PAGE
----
Universities are now major fund-raising organisations; and I guess that is one of the biggest changes in the whole higher education culture over my career. You can have different views of this. On one side, it can seem like a useful way of channelling 'spare cash' into a good cause, and of raising money from generous people to support what the government no longer pays for. And generous and self-effacing many benefactors are, as I know from my own college.
It can even be a way of directing money acquired in, to put this mildly, dubious ways to noble projects. I never quite know whether I think that it is good idea to convert (say) the profits of tobacco into the support of education, or whether the support of education is a merely a fig leaf to give (say) the tobacco industry respectability. I prefer to think the former, but it's a dilemma that actually goes back a lot further than modern money raising campaigns or, for that matter, than Cecil Rhodes. I am both grateful to those ancient founders whose portraits I see looking sternly down from college dining halls in Cambridge, and suspect that their foundations have done a lot to launder their posthumous reputations.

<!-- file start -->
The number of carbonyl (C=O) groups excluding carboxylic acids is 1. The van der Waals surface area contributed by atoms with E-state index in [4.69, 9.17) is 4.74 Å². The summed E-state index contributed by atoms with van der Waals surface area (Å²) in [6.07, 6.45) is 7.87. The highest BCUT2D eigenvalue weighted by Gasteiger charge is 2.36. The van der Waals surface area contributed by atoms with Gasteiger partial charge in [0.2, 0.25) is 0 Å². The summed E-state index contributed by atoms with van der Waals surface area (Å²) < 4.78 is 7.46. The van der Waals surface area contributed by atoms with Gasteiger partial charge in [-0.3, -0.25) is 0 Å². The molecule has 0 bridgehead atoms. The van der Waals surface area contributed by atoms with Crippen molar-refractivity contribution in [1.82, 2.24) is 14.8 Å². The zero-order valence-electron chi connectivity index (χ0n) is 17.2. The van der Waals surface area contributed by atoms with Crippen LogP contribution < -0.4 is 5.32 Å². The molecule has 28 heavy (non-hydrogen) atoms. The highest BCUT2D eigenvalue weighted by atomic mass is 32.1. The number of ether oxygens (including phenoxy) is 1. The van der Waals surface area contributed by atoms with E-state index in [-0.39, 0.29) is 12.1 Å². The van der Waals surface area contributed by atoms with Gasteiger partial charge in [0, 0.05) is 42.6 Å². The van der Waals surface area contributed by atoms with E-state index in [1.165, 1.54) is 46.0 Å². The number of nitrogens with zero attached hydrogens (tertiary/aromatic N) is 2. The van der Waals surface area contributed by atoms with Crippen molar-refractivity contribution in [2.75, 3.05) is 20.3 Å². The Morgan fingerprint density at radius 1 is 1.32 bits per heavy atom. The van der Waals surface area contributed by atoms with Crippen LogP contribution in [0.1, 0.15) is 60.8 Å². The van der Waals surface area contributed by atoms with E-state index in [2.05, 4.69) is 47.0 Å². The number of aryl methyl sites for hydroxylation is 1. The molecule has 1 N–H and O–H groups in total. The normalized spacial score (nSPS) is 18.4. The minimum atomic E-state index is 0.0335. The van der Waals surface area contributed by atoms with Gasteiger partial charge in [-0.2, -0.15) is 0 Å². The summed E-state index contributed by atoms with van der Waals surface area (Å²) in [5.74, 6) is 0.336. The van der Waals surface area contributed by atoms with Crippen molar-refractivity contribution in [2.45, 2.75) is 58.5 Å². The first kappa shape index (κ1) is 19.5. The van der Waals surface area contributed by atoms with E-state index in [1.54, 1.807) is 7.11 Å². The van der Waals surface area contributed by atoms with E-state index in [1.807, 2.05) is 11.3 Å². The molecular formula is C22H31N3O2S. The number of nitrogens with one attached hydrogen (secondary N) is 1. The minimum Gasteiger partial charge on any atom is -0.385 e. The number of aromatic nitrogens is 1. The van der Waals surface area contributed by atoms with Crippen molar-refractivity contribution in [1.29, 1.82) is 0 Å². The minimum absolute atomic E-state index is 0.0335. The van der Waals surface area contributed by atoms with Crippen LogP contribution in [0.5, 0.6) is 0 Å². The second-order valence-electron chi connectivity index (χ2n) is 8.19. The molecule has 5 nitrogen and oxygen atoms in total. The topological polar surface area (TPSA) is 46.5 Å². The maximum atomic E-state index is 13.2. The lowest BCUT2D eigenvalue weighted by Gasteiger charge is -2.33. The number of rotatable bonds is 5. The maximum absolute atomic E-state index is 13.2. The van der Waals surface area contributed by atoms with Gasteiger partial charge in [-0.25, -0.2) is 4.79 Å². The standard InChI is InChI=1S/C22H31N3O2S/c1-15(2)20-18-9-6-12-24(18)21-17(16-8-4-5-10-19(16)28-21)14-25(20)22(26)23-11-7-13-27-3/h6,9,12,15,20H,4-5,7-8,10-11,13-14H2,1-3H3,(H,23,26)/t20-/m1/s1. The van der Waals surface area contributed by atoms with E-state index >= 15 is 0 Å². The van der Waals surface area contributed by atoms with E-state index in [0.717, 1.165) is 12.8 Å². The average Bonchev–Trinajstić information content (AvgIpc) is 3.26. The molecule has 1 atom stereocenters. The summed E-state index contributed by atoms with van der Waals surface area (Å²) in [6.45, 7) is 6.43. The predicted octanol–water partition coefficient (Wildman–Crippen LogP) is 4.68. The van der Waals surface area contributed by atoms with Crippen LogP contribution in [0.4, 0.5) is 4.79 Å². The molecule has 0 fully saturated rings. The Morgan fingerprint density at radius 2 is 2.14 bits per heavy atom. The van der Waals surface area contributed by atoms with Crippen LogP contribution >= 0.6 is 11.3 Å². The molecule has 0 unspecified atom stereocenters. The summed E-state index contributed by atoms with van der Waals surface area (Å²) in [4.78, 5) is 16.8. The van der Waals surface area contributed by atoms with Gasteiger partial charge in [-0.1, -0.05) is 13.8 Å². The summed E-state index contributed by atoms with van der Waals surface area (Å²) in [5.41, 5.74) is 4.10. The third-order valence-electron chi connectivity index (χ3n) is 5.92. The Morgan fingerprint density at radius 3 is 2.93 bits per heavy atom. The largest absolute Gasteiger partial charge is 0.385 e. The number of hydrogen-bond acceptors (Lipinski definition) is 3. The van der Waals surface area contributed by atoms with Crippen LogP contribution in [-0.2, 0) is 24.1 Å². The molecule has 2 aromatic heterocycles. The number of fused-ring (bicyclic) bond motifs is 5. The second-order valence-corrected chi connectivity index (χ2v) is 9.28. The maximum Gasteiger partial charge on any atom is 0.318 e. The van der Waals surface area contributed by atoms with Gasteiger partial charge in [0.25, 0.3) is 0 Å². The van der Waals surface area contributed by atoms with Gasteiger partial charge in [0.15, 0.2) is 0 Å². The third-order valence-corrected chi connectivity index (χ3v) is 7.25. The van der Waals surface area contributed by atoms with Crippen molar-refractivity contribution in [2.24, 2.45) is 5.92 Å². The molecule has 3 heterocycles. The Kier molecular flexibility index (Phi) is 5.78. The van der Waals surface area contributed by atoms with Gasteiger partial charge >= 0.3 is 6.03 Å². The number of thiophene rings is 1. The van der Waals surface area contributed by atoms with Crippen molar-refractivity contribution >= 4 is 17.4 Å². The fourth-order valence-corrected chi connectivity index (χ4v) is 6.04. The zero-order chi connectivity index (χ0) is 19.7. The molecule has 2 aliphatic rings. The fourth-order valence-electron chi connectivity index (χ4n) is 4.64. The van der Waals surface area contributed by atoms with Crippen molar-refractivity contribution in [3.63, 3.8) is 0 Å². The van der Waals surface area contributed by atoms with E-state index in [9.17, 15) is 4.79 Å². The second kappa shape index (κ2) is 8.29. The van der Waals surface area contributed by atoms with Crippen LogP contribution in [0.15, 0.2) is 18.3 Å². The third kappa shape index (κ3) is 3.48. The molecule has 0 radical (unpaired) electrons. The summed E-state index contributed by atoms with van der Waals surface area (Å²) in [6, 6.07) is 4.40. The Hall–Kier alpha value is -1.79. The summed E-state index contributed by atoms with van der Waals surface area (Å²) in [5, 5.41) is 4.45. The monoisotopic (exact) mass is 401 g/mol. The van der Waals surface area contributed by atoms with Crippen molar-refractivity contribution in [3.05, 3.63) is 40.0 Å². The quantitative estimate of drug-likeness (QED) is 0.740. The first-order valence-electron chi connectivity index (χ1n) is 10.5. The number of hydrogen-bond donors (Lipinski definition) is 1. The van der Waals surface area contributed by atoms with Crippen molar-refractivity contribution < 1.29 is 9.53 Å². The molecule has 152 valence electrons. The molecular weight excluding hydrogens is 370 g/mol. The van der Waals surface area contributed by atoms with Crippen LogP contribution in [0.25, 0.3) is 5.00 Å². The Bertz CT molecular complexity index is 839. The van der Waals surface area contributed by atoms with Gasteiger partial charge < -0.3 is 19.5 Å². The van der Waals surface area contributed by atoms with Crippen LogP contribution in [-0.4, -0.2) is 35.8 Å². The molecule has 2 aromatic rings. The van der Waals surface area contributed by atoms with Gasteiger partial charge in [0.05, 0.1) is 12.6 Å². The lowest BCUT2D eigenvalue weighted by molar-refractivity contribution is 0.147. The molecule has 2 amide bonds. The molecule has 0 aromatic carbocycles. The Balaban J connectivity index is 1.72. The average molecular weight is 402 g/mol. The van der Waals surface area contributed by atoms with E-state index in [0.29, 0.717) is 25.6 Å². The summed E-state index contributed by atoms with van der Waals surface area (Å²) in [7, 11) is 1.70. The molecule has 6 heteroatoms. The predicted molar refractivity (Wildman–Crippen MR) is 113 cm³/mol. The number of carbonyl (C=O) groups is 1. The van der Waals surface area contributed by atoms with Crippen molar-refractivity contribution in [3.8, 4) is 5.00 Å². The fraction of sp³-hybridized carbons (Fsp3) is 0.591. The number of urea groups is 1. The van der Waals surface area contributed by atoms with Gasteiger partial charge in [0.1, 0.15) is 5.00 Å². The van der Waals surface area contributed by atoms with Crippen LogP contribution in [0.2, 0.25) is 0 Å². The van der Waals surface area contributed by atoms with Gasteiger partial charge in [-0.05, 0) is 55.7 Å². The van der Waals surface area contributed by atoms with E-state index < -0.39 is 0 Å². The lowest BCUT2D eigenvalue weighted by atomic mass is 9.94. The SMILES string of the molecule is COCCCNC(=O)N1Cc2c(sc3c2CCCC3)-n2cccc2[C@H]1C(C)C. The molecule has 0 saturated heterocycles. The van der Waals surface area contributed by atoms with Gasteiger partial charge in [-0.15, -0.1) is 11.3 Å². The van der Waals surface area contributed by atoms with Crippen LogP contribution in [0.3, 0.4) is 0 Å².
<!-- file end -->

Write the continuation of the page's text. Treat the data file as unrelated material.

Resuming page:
On the other hand, there are those on the inside who look at a load of academics, under the command of their now powerful Development Offices, fawning after a handful of the super-rich -- and are heard to mutter under their breath "licensed begging" (or worse).
What is surprising then, or perhaps cheering, is that the larger part of the major donations my own Faculty has received over the last 100 years have come out of the blue, from donors who had not been 'courted' at all. And yesterday we were the beneficiaries of one of those: the Reverend Canon J H Gray ('Joey' to his mates).